View Single Post
Old Oct 4, 2005, 7:31 PM   #14
JimC
Administrator
 
Join Date: Jun 2003
Location: Savannah, GA (USA)
Posts: 22,378
Default

1958fury wrote:
Quote:
Thanks for the reply Jim C. If that's the case, my 7D "back-focuses" alot!!
Not necessarily. It could be that you're missing your subject, or you think it's backfocusing because the lens is sharper in one area compared to another.

But, if you notice some backfocusing in a consistent way, it's a good idea to check it out using a tripod and test targets (so you can see if it's focusing on your subject, or in front or behind it). I'd probably make sure to try more than one lens on it, too.

It's my understanding based on user reports of phone correspondencewith KM, that theyuse a 50mm f/1.7 to calibrate them, using some pretty sophisticated techniques (patterns generated that each AF sensor picks up, with software "talking" to the camera showing a numerical indication of where the adjustments are correct for each screw,so that they know when they've got it "just right").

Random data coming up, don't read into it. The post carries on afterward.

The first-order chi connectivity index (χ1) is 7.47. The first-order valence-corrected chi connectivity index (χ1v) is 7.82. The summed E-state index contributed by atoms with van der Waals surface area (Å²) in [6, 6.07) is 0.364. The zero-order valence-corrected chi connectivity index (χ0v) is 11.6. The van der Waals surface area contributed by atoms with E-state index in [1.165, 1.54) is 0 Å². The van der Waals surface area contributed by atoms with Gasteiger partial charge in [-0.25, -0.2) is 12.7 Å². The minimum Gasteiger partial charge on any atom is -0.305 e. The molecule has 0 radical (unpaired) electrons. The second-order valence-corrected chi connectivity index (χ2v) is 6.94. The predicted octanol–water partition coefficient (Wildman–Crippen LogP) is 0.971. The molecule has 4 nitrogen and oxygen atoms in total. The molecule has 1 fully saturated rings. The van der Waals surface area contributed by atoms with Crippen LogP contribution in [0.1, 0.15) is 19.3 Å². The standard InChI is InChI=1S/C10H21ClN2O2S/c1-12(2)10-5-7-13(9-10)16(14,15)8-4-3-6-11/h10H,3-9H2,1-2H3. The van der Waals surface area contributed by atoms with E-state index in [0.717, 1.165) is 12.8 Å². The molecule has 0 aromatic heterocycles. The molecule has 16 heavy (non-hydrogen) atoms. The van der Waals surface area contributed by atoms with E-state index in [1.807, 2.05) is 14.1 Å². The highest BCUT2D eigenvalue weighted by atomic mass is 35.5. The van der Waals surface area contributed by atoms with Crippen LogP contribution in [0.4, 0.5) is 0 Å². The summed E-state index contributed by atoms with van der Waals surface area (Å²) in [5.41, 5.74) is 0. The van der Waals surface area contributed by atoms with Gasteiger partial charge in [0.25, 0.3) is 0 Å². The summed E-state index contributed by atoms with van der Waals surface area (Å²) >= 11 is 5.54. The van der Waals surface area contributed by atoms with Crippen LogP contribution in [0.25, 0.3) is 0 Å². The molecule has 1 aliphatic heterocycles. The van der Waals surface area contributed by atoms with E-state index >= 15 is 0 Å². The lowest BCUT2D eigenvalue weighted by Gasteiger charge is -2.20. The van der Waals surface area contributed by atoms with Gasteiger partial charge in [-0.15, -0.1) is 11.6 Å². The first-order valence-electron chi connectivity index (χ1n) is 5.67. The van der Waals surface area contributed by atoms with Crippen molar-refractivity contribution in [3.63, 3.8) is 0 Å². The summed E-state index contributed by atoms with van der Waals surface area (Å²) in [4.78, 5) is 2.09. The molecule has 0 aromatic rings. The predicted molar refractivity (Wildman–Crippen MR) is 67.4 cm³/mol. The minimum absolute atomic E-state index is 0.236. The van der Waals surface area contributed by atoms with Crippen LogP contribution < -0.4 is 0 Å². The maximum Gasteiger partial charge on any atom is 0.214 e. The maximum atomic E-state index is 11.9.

You mayjust want to send it in to KM with a note that you think it's backfocusing, and let them calibrate it. Even though I'm mentioning a way that some users have found to do it themselves, the better way to approach it would be to let KM do it. For one thing, they're probably very good at it by now, and theyhave the expertise and equpment to do it very accurately.

Also, you wouldn't need to worry about any potential warranty problems, should they decide that you're abusing your equipment in some manner by doing it yourself (and there is always a possibility that you'd damage it in some manner, too).

Personally, I'd probably do it myself. But, then again, I do the same thing with a little Konica pocket camera I've got. I've used hidden service menus to change things, including AF calibration with it. ;-)


JimC is offline   Reply With Quote